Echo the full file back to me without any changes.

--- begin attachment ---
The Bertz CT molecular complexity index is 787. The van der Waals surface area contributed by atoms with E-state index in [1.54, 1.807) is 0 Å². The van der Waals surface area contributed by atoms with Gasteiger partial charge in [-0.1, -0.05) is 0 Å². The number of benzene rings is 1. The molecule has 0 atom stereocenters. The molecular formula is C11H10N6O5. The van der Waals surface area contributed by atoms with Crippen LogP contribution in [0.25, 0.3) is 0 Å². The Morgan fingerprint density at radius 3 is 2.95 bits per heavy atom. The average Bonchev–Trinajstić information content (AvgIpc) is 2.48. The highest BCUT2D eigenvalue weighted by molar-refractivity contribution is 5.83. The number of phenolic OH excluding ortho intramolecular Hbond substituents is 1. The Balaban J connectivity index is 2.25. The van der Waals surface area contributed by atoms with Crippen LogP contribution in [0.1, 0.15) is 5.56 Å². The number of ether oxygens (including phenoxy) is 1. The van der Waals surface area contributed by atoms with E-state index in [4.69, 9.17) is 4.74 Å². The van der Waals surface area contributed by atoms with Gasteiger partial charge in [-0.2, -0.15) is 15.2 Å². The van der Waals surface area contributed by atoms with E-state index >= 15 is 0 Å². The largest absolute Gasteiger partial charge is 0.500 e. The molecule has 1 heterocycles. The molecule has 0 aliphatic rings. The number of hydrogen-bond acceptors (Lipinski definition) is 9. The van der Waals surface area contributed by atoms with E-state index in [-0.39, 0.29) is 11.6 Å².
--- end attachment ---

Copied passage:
The Bertz CT molecular complexity index is 787. The van der Waals surface area contributed by atoms with E-state index in [1.54, 1.807) is 0 Å². The van der Waals surface area contributed by atoms with Gasteiger partial charge in [-0.1, -0.05) is 0 Å². The number of benzene rings is 1. The molecule has 0 atom stereocenters. The molecular formula is C11H10N6O5. The van der Waals surface area contributed by atoms with Crippen LogP contribution in [0.25, 0.3) is 0 Å². The Morgan fingerprint density at radius 3 is 2.95 bits per heavy atom. The average Bonchev–Trinajstić information content (AvgIpc) is 2.48. The highest BCUT2D eigenvalue weighted by molar-refractivity contribution is 5.83. The number of phenolic OH excluding ortho intramolecular Hbond substituents is 1. The Balaban J connectivity index is 2.25. The van der Waals surface area contributed by atoms with Crippen LogP contribution in [0.1, 0.15) is 5.56 Å². The number of ether oxygens (including phenoxy) is 1. The van der Waals surface area contributed by atoms with E-state index in [4.69, 9.17) is 4.74 Å². The van der Waals surface area contributed by atoms with Gasteiger partial charge in [-0.2, -0.15) is 15.2 Å². The van der Waals surface area contributed by atoms with E-state index >= 15 is 0 Å². The largest absolute Gasteiger partial charge is 0.500 e. The molecule has 1 heterocycles. The molecule has 0 aliphatic rings. The number of hydrogen-bond acceptors (Lipinski definition) is 9. The van der Waals surface area contributed by atoms with E-state index in [-0.39, 0.29) is 11.6 Å².